Environmental causes such as poor socioeconomic conditions, low parity, lack of folic acid supplementation, diabetes, obesity, and some drugs have been shown to increase the risk of iniencephaly . In this case, lower socioeconomic status and lack of folic acid supplementation during pregnancy may have contributed to the disorder. Another risk factor may be pregnancy in an early or late stage of a woman’s reproductive life cycle.
Holoprosencephaly, also known as arhinencephaly and cyclops, is a brain defect resulting from incomplete cleavage of the embryonic forebrain. It is usually presented with facial dismorphism and accompanied by different structural abnormalities. It is characteristically recognized with cyclops, ethmocephaly, cebocephaly, and premaxillary agenesis. However, holoprosencephaly has a broad phenotypic spectrum and manifests in various forms. The prevalence of holoprosencephaly was 1.2 per 10,000 births . The facial phenotype did not strongly predict the severity of the brain defect; however, severity was negatively correlated with length of survival. Most of the affected babies die within a few hours.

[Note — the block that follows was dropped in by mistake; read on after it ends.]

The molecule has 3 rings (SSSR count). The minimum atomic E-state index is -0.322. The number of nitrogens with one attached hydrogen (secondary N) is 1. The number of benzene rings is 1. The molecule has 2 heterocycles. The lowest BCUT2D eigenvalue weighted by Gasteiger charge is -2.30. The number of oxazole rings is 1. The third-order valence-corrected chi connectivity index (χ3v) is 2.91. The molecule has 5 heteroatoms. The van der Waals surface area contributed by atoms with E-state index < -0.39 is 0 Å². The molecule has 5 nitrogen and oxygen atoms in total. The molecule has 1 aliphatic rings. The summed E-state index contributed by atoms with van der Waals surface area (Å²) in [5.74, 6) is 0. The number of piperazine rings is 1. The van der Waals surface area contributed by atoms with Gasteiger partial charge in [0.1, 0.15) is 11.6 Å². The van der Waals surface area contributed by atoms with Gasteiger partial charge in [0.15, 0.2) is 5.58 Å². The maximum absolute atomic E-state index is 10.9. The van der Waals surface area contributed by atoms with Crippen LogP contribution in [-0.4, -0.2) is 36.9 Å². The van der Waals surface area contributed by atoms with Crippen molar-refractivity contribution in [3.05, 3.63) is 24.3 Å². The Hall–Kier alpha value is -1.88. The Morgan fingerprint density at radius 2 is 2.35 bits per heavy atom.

Dogan and Ozyuncu reported on a fetus with iniencephaly apertus, alobar holoprosencephaly, and cyclopia diagnosed at the 11th week of gestation . They claimed that this is the earliest diagnosed case of this type, despite the fact that cases in later gestational weeks were reported in the literature. In our case, early prenatal diagnosis of the anomaly was made during an ultrasound scan, but the family rejected termination of the pregnancy. After such a diagnosis in the prenatal period, physicians should provide detailed information to the family about the disorder. The family should then be referred to a geneticist, a psychologist, and a neurologist. When such a pregnancy progresses, the risk of obstetrical complications may increase. Informative materials and photographs such as ours may be supplied to the parents of the fetus to persuade them to terminate the pregnancy.